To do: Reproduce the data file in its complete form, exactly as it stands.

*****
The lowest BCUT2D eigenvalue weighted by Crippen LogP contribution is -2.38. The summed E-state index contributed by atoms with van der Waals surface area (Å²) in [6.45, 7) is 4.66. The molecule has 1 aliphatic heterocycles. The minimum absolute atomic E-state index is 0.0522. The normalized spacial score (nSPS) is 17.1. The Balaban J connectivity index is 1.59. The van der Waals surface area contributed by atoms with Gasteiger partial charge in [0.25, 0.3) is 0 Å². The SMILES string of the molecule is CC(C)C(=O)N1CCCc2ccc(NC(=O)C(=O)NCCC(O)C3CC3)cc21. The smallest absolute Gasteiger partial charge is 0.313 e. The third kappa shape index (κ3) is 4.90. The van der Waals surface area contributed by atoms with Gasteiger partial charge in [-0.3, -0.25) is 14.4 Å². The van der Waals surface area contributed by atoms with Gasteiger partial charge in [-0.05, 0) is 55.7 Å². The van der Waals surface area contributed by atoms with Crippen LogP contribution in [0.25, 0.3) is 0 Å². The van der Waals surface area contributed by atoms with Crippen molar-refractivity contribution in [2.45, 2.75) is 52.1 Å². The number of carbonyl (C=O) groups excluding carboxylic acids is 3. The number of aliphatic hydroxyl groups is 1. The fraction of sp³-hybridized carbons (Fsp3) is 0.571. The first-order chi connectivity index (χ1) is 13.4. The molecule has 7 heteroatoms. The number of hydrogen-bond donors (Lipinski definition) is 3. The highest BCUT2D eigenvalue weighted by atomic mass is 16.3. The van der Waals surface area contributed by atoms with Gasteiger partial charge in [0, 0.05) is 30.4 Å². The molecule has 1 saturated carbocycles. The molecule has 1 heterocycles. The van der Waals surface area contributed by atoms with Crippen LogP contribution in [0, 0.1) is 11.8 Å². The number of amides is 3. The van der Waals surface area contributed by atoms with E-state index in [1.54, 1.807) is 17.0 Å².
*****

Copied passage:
The lowest BCUT2D eigenvalue weighted by Crippen LogP contribution is -2.38. The summed E-state index contributed by atoms with van der Waals surface area (Å²) in [6.45, 7) is 4.66. The molecule has 1 aliphatic heterocycles. The minimum absolute atomic E-state index is 0.0522. The normalized spacial score (nSPS) is 17.1. The Balaban J connectivity index is 1.59. The van der Waals surface area contributed by atoms with Gasteiger partial charge in [0.25, 0.3) is 0 Å². The SMILES string of the molecule is CC(C)C(=O)N1CCCc2ccc(NC(=O)C(=O)NCCC(O)C3CC3)cc21. The smallest absolute Gasteiger partial charge is 0.313 e. The third kappa shape index (κ3) is 4.90. The van der Waals surface area contributed by atoms with Gasteiger partial charge in [-0.3, -0.25) is 14.4 Å². The van der Waals surface area contributed by atoms with Gasteiger partial charge in [-0.05, 0) is 55.7 Å². The van der Waals surface area contributed by atoms with Crippen LogP contribution in [0.25, 0.3) is 0 Å². The van der Waals surface area contributed by atoms with Crippen molar-refractivity contribution in [2.45, 2.75) is 52.1 Å². The number of carbonyl (C=O) groups excluding carboxylic acids is 3. The number of aliphatic hydroxyl groups is 1. The fraction of sp³-hybridized carbons (Fsp3) is 0.571. The first-order chi connectivity index (χ1) is 13.4. The molecule has 7 heteroatoms. The number of hydrogen-bond donors (Lipinski definition) is 3. The highest BCUT2D eigenvalue weighted by atomic mass is 16.3. The van der Waals surface area contributed by atoms with Gasteiger partial charge in [0, 0.05) is 30.4 Å². The molecule has 1 saturated carbocycles. The molecule has 1 heterocycles. The van der Waals surface area contributed by atoms with Crippen LogP contribution in [0, 0.1) is 11.8 Å². The number of amides is 3. The van der Waals surface area contributed by atoms with E-state index in [1.54, 1.807) is 17.0 Å².